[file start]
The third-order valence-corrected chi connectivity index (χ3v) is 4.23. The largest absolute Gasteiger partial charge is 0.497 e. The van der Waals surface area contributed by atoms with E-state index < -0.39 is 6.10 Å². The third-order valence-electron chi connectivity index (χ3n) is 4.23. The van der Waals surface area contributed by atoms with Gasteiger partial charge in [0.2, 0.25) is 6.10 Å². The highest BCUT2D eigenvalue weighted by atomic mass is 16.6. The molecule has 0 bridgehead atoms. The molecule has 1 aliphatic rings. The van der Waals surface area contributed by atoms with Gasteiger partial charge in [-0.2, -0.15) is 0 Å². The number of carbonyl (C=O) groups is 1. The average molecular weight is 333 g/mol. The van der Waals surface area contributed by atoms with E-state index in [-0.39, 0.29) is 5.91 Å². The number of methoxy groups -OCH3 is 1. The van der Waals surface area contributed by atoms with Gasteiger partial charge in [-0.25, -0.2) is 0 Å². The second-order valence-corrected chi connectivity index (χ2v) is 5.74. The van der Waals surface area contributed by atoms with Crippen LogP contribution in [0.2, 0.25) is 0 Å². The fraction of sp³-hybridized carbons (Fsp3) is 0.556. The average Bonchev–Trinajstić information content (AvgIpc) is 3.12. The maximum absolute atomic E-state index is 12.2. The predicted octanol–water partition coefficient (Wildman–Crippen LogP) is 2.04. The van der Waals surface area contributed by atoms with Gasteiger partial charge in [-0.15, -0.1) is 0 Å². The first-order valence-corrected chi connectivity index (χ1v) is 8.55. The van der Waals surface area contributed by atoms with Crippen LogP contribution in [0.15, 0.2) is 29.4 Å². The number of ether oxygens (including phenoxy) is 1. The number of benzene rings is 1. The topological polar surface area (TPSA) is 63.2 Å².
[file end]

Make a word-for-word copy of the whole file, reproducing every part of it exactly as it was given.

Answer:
The third-order valence-corrected chi connectivity index (χ3v) is 4.23. The largest absolute Gasteiger partial charge is 0.497 e. The van der Waals surface area contributed by atoms with E-state index < -0.39 is 6.10 Å². The third-order valence-electron chi connectivity index (χ3n) is 4.23. The van der Waals surface area contributed by atoms with Gasteiger partial charge in [0.2, 0.25) is 6.10 Å². The highest BCUT2D eigenvalue weighted by atomic mass is 16.6. The molecule has 0 bridgehead atoms. The molecule has 1 aliphatic rings. The van der Waals surface area contributed by atoms with Gasteiger partial charge in [-0.2, -0.15) is 0 Å². The number of carbonyl (C=O) groups is 1. The average molecular weight is 333 g/mol. The van der Waals surface area contributed by atoms with E-state index in [-0.39, 0.29) is 5.91 Å². The number of methoxy groups -OCH3 is 1. The van der Waals surface area contributed by atoms with Gasteiger partial charge in [-0.25, -0.2) is 0 Å². The second-order valence-corrected chi connectivity index (χ2v) is 5.74. The van der Waals surface area contributed by atoms with Crippen LogP contribution in [0.2, 0.25) is 0 Å². The fraction of sp³-hybridized carbons (Fsp3) is 0.556. The average Bonchev–Trinajstić information content (AvgIpc) is 3.12. The maximum absolute atomic E-state index is 12.2. The predicted octanol–water partition coefficient (Wildman–Crippen LogP) is 2.04. The van der Waals surface area contributed by atoms with Gasteiger partial charge in [-0.15, -0.1) is 0 Å². The first-order valence-corrected chi connectivity index (χ1v) is 8.55. The van der Waals surface area contributed by atoms with Crippen LogP contribution in [0.15, 0.2) is 29.4 Å². The number of ether oxygens (including phenoxy) is 1. The number of benzene rings is 1. The topological polar surface area (TPSA) is 63.2 Å².